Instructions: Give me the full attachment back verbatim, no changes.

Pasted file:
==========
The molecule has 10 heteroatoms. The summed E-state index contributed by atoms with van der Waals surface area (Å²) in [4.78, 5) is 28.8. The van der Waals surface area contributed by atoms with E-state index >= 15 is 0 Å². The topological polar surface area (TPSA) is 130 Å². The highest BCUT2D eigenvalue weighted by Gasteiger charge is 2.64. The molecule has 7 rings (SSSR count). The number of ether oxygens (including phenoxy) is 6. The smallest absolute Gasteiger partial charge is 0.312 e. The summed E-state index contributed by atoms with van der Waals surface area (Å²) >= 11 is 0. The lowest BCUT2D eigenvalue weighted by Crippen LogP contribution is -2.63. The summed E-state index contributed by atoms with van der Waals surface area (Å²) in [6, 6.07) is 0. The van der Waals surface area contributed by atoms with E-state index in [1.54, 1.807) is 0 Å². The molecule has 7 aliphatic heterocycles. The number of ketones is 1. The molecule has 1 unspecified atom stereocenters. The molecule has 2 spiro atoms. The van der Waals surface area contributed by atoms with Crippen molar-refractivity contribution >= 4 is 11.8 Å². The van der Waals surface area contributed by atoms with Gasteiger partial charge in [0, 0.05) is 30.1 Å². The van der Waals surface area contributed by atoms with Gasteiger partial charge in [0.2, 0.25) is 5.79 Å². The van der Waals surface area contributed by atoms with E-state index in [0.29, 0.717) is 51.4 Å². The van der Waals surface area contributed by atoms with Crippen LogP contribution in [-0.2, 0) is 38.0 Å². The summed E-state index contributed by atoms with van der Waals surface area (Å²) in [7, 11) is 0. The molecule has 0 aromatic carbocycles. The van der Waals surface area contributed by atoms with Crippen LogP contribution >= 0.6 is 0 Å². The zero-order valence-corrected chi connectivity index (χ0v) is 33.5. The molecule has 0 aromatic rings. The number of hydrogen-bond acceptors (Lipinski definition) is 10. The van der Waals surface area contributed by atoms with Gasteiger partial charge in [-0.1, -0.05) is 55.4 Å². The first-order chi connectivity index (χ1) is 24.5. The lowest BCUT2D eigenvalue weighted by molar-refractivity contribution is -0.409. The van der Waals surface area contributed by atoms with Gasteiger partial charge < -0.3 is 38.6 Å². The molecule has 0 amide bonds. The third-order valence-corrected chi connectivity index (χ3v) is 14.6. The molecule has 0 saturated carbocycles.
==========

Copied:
The molecule has 10 heteroatoms. The summed E-state index contributed by atoms with van der Waals surface area (Å²) in [4.78, 5) is 28.8. The van der Waals surface area contributed by atoms with E-state index >= 15 is 0 Å². The topological polar surface area (TPSA) is 130 Å². The highest BCUT2D eigenvalue weighted by Gasteiger charge is 2.64. The molecule has 7 rings (SSSR count). The number of ether oxygens (including phenoxy) is 6. The smallest absolute Gasteiger partial charge is 0.312 e. The summed E-state index contributed by atoms with van der Waals surface area (Å²) >= 11 is 0. The lowest BCUT2D eigenvalue weighted by Crippen LogP contribution is -2.63. The summed E-state index contributed by atoms with van der Waals surface area (Å²) in [6, 6.07) is 0. The van der Waals surface area contributed by atoms with E-state index in [1.54, 1.807) is 0 Å². The molecule has 7 aliphatic heterocycles. The number of ketones is 1. The molecule has 1 unspecified atom stereocenters. The molecule has 2 spiro atoms. The van der Waals surface area contributed by atoms with Crippen molar-refractivity contribution >= 4 is 11.8 Å². The van der Waals surface area contributed by atoms with Gasteiger partial charge in [0, 0.05) is 30.1 Å². The van der Waals surface area contributed by atoms with Gasteiger partial charge in [0.2, 0.25) is 5.79 Å². The van der Waals surface area contributed by atoms with E-state index in [0.29, 0.717) is 51.4 Å². The van der Waals surface area contributed by atoms with Crippen LogP contribution in [-0.2, 0) is 38.0 Å². The summed E-state index contributed by atoms with van der Waals surface area (Å²) in [7, 11) is 0. The molecule has 0 aromatic carbocycles. The van der Waals surface area contributed by atoms with Crippen LogP contribution >= 0.6 is 0 Å². The zero-order valence-corrected chi connectivity index (χ0v) is 33.5. The molecule has 0 aromatic rings. The number of hydrogen-bond acceptors (Lipinski definition) is 10. The van der Waals surface area contributed by atoms with Gasteiger partial charge in [-0.1, -0.05) is 55.4 Å². The first-order chi connectivity index (χ1) is 24.5. The lowest BCUT2D eigenvalue weighted by molar-refractivity contribution is -0.409. The van der Waals surface area contributed by atoms with Gasteiger partial charge < -0.3 is 38.6 Å². The molecule has 0 amide bonds. The third-order valence-corrected chi connectivity index (χ3v) is 14.6. The molecule has 0 saturated carbocycles.